We’re comparing plots with woodchips, gravel, and bare ground in a study on soil health and landscape tree establishment at the NMSU Agricultural Science Center at Los Lunas. You’d better believe I’ll share the results ASAP. And we’re gearing up to study other mulch-related questions for New Mexico environments in the coming decades. For now, my favorite advice when deciding what kind of mulch to try in your landscape is to use whatever you can find locally. As Ben Sears posted in a recent Facebook gardening group discussion: “The best mulch is what you can get for free.” If you and your neighbors have a good pile of pruned tree branches, it could be worthwhile to rent a chipper. Instead of bagging and hauling them off, keep your leaves and pine needles—and pecan shells too!

Link to educational webinar series:

 For more gardening information, visit the NMSU Extension Urban Horticulture page at and the NMSU Horticulture Publications page at Find your local Cooperative Extension Office at

Marisa Y. Thompson, Ph.D., is the Extension Urban Horticulture Specialist in the Department of Extension Plant Sciences and is based at the New Mexico State University Agricultural Science Center at Los Lunas. 


  1. I bought a house with my partner in Tularosa NM in August 2019. Our dream is to create a sustainable food forest using Geoff Lawton's permaculture techniques and greening the desert. He also emphasizes on using mulch, maybe it's due to covid, but it seems like mulch is really hard to come by around here. I've asked locals and businesses and I've been renewing my request since purchasing my property. We've been walking around our neighborhood w/ cart and wheelbarrow gathering as much organic material as we can. My partner got a job with a local landscaper and is allowed to take stuff as we need. It's too expensive to go buy handfuls of mulch for the prices at home depo etc. So my question is, if we weren't so resourceful, what resources do we have for mulch around here? My main reason for asking this is, as much as I wanted it, I wasn't able to get a house on the wonderful ditch irrigation system here. So I have to install irrigation. I wish they could expand it to where I could get it on my property. I'm sure you see where I'm going with expenses but honestly I thought with the forest so close It wouldn't be an issue. I'm kinda shocked. I didn't go to school for any of this, I just picked it up after my mom passed away cause she loved gardening. I'm very relieved to find this, nmsu is somewhat local, and this topic specifically due to how very important mulch is in my process. I'm just so happy to see local specialists talking about these subjects. I'm hoping to attend some of the webinars you have listed coming up.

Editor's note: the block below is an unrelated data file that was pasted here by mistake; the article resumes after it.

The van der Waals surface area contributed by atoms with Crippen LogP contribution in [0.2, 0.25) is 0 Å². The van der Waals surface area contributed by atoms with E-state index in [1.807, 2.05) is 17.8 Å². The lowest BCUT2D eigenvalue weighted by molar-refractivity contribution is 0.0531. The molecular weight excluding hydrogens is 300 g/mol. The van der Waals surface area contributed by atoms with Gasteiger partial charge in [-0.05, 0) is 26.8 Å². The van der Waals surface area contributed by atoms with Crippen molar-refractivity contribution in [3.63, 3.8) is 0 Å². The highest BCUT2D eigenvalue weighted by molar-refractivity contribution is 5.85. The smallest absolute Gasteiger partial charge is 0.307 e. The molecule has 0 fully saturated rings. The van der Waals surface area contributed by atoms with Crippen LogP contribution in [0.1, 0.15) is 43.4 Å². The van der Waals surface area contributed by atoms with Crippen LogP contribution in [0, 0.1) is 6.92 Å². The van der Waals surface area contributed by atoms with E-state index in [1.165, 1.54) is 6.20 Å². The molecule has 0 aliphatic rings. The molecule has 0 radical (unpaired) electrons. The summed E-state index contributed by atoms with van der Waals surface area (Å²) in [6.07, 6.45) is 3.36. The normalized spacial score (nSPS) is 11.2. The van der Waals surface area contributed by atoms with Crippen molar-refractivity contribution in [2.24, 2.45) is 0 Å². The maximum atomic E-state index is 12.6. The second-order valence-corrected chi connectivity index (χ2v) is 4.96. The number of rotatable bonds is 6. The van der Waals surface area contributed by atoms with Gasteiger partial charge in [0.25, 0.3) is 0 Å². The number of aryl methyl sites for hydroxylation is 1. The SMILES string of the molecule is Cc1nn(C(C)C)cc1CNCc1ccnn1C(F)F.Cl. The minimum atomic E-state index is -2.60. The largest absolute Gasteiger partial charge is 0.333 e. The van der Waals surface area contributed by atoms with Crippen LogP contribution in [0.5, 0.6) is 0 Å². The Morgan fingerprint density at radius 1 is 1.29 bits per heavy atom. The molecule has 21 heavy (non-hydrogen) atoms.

Thanks, Summer

    1. Thanks, Summer! I know resources for mulch vary from town to town. Here are some ideas: local garden centers, various solid waste departments, tree pruning and landscape companies, and even debris from existing plants. Rather than bagging up and removing leaf litter, keep it on the ground. That's why we call them "leaves." ;)

      I know some resourceful gardeners who pick up their neighbors bagged leaves in the fall and use them in their own yards.

      I hope that the mulch materials industry grows to support sustainable landscaping techniques as the need increases each year. Seems like a clever entrepreneurial opportunity to me! - Marisa


Post a Comment

Popular posts from this blog

Saving Zinnia Seeds

Tomato Warning: Side Splits and Shoulder Cracks

Give it a Grow: Watermelon & Corn Growing Tips for NM Gardens